So what does fractal mean in plain language?
In the social professions that are my milieu – psychology, HR, workplaces – fractal means “walking the talk”. It means using the working procedures you would like to see in an organization to bring those working practices about.
It means delivering democracy through democratic means.
It means having the same pattern of organization throughout the organization.
I attended the Bucks08 Social Media Camp
at Bucks New University in High Wycombe on Saturday 17 May 2008. It was organized by Chris Hambly and kindly hosted by Bucks.
It was an unconference. It is free, and registration is simple on an open wiki. Any one who wants to present, signs up in the room and time slot of their choice. It is gently organized with people changing rooms on the hour as they wish.
Around 60 people converged from as far afield as Brighton, Leicester, Nottingham and Sweden (yes, it was international with people from at least 7 countries there). Personally, I went to sessions on
- online recruiting
- wiki and facebook support for the careers section at University of London
- community management in a newspaper group
- a 2.0 application ‘Sketchbook’ for assisting arts students develop their portfolio from Julia Gaimster
- a double session on metrics
- running fashion shows in 2nd life from Julia Gaimster and Andy Savery
- my own on personal journeys into 2.0.
How was this fractal?
Social media capitalizes on self-organization. We provide a framework where people can “read and write”. Social media is a framework in which the audience has a voice.
An unconference is minimally structured and, far from being disorganized, captures the energy of people with a purpose. So it is fractal in the subject matter is participation and the method of organizing is participative.
And then it becomes fractal again, because participants leave and blog about the conference on their own initiative and using their own resources. Before I had got home, a High Wycombe website designer, Paul Imre, had written up the session on metrics. Dan Thornton wrote up his take on social metrics with a parallel on reflecting on your marriage. Michael Clarke provided a running blog on the same session with comments on the whole day.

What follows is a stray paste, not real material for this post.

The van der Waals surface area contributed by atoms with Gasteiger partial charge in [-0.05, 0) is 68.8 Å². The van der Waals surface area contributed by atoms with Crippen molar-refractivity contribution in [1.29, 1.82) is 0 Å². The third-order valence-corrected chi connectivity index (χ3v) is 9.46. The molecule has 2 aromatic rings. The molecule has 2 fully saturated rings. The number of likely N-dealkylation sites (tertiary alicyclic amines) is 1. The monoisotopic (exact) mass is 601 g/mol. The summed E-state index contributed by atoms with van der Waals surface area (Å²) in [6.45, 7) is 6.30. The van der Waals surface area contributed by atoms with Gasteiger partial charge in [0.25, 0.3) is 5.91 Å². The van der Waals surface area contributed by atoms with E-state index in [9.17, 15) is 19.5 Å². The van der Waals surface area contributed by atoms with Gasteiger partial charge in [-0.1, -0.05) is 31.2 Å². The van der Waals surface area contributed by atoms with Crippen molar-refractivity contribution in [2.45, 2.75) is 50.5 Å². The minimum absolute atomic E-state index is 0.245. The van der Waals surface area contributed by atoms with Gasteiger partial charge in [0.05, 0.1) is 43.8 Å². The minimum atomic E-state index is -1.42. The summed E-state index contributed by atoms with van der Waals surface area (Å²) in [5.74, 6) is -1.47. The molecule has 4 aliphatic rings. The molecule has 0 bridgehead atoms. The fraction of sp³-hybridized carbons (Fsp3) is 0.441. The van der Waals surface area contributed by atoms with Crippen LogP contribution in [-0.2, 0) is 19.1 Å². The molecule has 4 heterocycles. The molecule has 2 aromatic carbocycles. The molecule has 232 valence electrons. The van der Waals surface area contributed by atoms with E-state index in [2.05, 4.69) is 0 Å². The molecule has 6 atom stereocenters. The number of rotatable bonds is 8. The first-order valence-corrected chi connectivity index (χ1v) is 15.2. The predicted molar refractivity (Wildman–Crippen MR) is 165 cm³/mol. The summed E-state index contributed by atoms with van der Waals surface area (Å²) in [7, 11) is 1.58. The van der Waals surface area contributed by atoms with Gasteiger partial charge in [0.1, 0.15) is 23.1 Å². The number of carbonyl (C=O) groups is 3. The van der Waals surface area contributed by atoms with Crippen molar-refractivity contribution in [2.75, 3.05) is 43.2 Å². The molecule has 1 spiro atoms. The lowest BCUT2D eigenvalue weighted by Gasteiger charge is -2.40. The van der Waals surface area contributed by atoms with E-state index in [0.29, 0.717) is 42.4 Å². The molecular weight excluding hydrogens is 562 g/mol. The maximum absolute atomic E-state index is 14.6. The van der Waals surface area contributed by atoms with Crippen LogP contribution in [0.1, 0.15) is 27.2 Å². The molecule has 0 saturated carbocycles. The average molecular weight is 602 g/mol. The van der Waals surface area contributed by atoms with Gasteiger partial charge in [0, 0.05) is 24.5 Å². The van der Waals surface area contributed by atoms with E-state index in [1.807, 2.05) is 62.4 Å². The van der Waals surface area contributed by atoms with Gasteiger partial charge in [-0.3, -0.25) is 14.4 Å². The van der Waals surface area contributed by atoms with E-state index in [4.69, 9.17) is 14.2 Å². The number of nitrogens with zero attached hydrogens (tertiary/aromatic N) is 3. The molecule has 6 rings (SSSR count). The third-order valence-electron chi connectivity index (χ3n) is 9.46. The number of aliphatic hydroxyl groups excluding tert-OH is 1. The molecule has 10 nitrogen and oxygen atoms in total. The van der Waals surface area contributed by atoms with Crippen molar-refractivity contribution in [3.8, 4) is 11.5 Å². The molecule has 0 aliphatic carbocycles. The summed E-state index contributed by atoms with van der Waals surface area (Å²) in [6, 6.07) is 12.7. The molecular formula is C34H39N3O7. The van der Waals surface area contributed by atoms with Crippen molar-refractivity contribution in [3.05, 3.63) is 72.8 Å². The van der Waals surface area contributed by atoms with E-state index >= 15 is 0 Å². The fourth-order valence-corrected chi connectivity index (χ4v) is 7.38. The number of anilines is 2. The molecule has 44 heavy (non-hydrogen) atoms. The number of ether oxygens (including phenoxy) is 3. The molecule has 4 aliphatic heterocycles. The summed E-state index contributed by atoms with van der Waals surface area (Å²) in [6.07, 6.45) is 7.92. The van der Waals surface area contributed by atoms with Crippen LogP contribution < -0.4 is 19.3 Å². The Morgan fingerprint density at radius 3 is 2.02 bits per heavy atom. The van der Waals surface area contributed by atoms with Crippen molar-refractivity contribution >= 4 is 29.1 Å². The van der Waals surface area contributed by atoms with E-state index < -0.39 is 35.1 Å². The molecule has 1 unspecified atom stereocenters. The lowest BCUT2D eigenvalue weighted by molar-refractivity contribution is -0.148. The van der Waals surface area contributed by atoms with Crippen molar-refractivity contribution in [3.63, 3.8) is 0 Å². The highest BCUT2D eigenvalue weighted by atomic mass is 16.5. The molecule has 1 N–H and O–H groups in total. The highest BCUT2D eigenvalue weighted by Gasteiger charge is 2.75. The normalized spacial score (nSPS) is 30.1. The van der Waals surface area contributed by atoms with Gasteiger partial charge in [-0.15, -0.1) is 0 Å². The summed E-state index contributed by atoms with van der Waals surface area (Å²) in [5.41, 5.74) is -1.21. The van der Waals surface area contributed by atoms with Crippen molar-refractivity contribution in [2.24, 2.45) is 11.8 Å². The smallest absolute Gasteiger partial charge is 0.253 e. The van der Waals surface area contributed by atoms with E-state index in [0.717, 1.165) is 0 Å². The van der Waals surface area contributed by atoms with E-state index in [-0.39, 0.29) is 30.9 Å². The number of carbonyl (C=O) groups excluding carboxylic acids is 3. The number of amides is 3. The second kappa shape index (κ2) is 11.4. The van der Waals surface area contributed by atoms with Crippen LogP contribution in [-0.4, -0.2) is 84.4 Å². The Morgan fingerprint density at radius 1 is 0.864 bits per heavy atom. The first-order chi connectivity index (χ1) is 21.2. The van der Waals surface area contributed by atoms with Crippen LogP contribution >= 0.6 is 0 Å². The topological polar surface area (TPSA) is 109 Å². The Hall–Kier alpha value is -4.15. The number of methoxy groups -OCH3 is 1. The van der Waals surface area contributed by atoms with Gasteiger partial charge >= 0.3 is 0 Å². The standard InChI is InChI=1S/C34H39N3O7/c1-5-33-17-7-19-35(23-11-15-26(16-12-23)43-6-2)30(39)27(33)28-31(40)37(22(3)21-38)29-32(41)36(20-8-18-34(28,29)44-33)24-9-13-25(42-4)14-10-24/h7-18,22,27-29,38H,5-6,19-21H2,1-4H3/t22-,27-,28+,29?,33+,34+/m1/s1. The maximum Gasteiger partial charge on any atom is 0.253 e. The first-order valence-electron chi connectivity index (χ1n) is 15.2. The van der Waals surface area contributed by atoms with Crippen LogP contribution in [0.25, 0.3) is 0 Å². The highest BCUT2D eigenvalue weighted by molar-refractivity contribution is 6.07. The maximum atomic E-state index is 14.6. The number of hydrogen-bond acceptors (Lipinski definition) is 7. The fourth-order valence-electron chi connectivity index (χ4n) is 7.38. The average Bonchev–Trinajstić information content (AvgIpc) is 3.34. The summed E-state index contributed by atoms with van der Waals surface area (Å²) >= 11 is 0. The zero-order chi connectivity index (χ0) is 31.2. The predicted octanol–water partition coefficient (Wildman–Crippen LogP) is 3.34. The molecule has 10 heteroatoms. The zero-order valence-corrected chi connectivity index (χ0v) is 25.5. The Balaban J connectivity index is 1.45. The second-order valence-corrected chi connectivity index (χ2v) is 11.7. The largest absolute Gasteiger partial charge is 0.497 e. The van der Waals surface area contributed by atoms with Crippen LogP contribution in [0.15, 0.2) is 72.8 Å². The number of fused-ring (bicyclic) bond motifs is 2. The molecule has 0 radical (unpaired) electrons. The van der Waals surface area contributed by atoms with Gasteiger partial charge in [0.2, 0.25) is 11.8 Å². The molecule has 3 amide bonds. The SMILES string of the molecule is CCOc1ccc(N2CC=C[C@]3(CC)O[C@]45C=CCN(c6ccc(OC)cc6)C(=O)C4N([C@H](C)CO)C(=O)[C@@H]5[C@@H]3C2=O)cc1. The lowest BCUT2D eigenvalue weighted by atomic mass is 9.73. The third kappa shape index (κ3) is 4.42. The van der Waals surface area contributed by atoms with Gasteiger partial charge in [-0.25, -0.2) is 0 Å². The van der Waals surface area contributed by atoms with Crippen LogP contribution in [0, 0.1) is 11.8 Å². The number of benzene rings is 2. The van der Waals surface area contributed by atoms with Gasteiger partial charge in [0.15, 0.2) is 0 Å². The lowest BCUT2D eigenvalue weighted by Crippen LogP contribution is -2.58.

And it becomes fractal again, in that Dan & Paul summarized the discussion with the metaphors of marriages and “investing in a dam” to build and release potential. Dan’s metaphor was about managing social media. Paul was talking about deciding how much to invest in social media. In so doing, they effectively advanced the discussion and took it to another level. Within the afternoon, several people had replied, continuing the engagement, which I suspect will continue in other forums too.
Bucks New University must be very proud. They would have been happy, I am sure, with a smoothly organized event. This was so much more: it illustrated the power of social media, it supported a community of practice, it engaged new people, it generated new material.
To use Paul’s metaphor, investment that increases potential and to use Dan’s, when we enjoy ourselves, we come back for more!
PS The next media camp is at SAE in London on 5 July 2008.
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